34 years later, Mr. Jay Brown bids farewell to his second home

Mr. Jay Brown – Riyadh Rolls ’26

From swim instructor to the dean, the past 34 years for Lower School Dean of Students Mr. Jay Brown have been a remarkable journey.

Before entering the community in the Summer of 1989, Mr. Brown was juggling many responsibilities. “I was a swimmer and lifeguard at the time, and I had about four different part-time jobs,” Mr. Brown said. 

Upon hearing word that The Haverford School day camp was looking for swim instructors, Mr. Brown couldn’t pass the opportunity up. “It was just another job I thought I could take up,” Mr. Brown said. 

A stranger to the community, Mr. Brown spent the next eight weeks in the basement of the old Ryan Gym at Haverford College. His ability to guide these children stood out to the camp director, an upper school teacher who extended another offer that he couldn’t turn down.

“She told me I did a great job with the kids and that there was an opening in the lower school for a computer teacher,” Mr. Brown said. “I wasn’t sure what this would entail, but I saw it as an opportunity.”

“I actually interviewed in my bathing suit and flip-flops,” Mr. Brown said. “A couple of weeks later I got a call from the headmaster offering me the job.”

Because my school system was separated, the kids never really saw each other at any part of their growth. Here, kids can look around and see what an upper schooler looks like.

Mr. Jay Brown

Mr. Brown began teaching kids coding, involving basic mathematical applications and ultimately creating small games. 

As he integrated into the school culture, many aspects struck him. 

“The first thing that stood out to me was that Pre-K through twelfth grade are all on the same campus,” Mr. Brown said. “I had never experienced anything like that before in my educational background having gone to a public school.”

He believes that this fosters a tight-knit community that allows younger kids to have role models. 

“Because my school system was separated, the kids never really saw each other at any part of their growth. Here, kids can look around and see what an upper schooler looks like,” Mr. Brown said. “Having everything all on campus, especially with the sports teams, really astounded me.”

In 2010, Mr. Brown was named Lower School Dean of Students and has since then taught Decision Education.

In his year of teaching, he has learned many lessons that will follow him into the next chapter of his life. 

“One lesson I’ve learned from being here is to be other-centered,” Mr. Brown said. “I’m always thinking about how I can help other people, which sometimes is just as simple as helping out in the dining hall.”

“My mindset is just who can I help and where can I help. It’s not about me and my schedule, but how I can break out of that and help other people in and around the school.”

Mr. Brown believes strongly in the importance of our service-learning projects. “It’s not just the can drive, but the times we’ve gone further than our community which are extremely important,” Mr. Brown said.

These acts of charity have held a lot of significance to Mr. Brown and have made him appreciate the community’s willingness to support those around them.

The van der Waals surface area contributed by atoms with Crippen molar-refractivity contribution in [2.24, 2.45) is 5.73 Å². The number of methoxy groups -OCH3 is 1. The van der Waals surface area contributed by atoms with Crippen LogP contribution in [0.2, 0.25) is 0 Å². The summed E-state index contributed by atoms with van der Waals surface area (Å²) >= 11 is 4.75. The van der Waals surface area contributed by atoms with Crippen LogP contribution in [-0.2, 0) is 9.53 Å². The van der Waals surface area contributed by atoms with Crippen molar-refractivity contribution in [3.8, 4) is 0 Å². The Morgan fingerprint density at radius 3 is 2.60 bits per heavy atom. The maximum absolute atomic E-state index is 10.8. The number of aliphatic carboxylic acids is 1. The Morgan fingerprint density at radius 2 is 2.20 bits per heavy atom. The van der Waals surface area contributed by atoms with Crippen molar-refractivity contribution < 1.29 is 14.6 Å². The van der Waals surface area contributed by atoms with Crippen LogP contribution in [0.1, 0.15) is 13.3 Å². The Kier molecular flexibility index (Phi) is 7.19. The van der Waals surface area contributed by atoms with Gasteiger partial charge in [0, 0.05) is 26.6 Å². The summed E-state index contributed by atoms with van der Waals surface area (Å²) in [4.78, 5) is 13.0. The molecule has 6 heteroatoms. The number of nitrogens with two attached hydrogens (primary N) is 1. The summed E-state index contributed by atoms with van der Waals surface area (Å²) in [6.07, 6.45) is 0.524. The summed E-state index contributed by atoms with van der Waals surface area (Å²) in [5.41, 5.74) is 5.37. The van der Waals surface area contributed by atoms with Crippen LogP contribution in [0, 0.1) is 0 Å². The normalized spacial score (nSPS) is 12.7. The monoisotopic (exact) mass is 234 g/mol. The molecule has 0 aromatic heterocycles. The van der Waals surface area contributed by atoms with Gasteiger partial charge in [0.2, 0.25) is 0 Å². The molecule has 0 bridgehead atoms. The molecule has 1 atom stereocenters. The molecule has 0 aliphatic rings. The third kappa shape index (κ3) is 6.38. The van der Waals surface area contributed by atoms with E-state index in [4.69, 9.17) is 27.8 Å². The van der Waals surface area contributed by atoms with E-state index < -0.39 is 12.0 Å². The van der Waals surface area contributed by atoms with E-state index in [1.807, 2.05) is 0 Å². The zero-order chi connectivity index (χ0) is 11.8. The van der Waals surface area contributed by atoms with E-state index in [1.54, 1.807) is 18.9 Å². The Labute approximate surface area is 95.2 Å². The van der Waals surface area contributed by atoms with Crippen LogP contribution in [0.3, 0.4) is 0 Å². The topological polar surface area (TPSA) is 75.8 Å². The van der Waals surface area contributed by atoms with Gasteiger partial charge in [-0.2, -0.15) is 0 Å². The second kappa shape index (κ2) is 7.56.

“There was a time when we, as a whole school, decided we were going to  go out in the fall and help the neighbors clean up branches and rake leaves,” Mr. Brown said. “Things like that and getting out of the classroom to help others have always stood out to me. Kids get involved without thinking twice about helping people they don’t even know.”

What astounds me day in and day out is that it doesn’t matter if it’s 1989 or 2023, the boys are always exuding positive energy.

Mr. Jay Brown

In the last 34 years, the school has changed in many ways. Despite many physical changes, Mr. Brown believes that unity and a sense of family have been constant.

“There’s one thing that’s consistent about [Haverford] all the way through, and that’s that as much as things change and people come and go, this place is like a family and is truly a second home,” Mr. Brown said. “What astounds me day in and day out is that it doesn’t matter if it’s 1989 or 2023, the boys are always exuding positive energy.”

Every student’s ability to overcome obstacles and still remain positive has stood out to Mr. Brown. 

“If a kid had a tough day the day before, he is able to get over it and bounce back. They’re able to move past things and support each other. These are the kinds of things that remain consistent along the way.”

Another aspect of Haverford life that Mr. Brown cherishes is the strong sense of brotherhood. 

“The brotherhood is not just among the students, but it’s also amongst the faculty and parents,” Mr. Brown said. “It’s people being able to help each other and rely on each other; it’s a family feel and that’s a wonderful thing we have.”

Mr. Brown’s role in the community has changed significantly since his first days. He feels an immense sense of gratitude for the division heads that have made his success possible. 

“You always have people that you need to thank for getting you to where you are and being a part of your journey,” Mr. Brown said. “All five of the division heads that I’ve been under have helped me tremendously, and I’m grateful for every one of them in their own ways.”

Mr. Brown has played a large role in contributing to Haverford’s selfless and close-knit community over multiple decades. His wisdom and tutelage have helped many students navigate the lower school, and his lessons in Decision Education provide lifelong knowledge.

One final group of people that Mr. Brown owes credit to are the students.

“[The faculty’s] strength comes from the kids. When they come in, their energy is what keeps you going,” Mr. Brown said. “Ultimately, it’s about the boys.”